The Committee on Payments and Market Infrastructures (CPMI) has published a report on cross-border retail payments. The report aims to present a holistic view of cross-border retail payments, covering the various cross-border retail payment types and the processes behind clearing and settlement of cross-border retail payments.

For the purposes of the report, cross-border retail payments are defined as funds transfers of relatively low value and urgency where the parties to the payment are end users and the payer and payee are located in different (national) jurisdictions. Typically, cross-border retail payments are remote payments and involve the national payment systems of at least two jurisdictions, different currencies and specialised processes (including the execution and settlement of foreign exchange transactions).

The report presents a number of key findings:

  • on the demand side, there is increasing commonality across end user types in the desire for cross-border retail payments to be more aligned with purely domestic payments in terms of their speed, convenience, transparency and cost; and
  • on the supply side, substantial innovation is occurring but is often focussed on certain parts of the supply process or is relatively nascent with effects that have not yet materialised. In particular, the front end of the cross-border retail payments market, involving the instruments and access channels available to end users as well as the entities providing them with services, has exhibited substantial innovation, much of it relatively mature. In contrast, innovations at the back end of the market, reflecting the service providers, processes and arrangements that effect the transfer of value and the exchange of currencies across borders, are generally less extensive and mature such that their long-run significance and impact are unclear.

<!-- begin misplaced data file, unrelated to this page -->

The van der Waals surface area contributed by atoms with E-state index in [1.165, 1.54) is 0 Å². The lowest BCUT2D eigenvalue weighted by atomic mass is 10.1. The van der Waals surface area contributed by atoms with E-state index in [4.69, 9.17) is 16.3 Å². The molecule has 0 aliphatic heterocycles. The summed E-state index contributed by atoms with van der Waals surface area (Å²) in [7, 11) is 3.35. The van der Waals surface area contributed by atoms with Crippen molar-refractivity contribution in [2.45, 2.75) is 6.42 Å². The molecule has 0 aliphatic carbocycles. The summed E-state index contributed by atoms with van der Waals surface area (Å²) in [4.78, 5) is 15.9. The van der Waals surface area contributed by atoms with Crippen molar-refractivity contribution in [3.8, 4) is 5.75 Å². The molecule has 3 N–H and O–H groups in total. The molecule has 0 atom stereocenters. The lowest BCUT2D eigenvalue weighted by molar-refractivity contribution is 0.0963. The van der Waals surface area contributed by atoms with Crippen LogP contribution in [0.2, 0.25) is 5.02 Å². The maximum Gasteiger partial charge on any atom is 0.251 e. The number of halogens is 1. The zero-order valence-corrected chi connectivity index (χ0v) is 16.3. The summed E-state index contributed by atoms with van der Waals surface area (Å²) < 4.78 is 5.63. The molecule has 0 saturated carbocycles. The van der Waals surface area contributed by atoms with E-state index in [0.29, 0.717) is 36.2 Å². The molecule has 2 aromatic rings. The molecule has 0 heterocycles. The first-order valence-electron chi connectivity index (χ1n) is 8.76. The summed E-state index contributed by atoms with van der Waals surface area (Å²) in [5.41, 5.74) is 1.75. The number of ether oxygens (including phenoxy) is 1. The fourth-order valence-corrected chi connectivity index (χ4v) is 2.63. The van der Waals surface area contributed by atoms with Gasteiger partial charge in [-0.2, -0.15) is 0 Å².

• The report concludes that more diversity of back-end clearing and settlement arrangements could result in cross-border retail payments that are quicker, cheaper and more transparent. Such diversity could include an improved traditional correspondent banking systems, greater interoperability between domestic payment infrastructures and greater interoperability between closed-loop proprietary systems.

View CPMI cross—border retail payments, 16 February 2018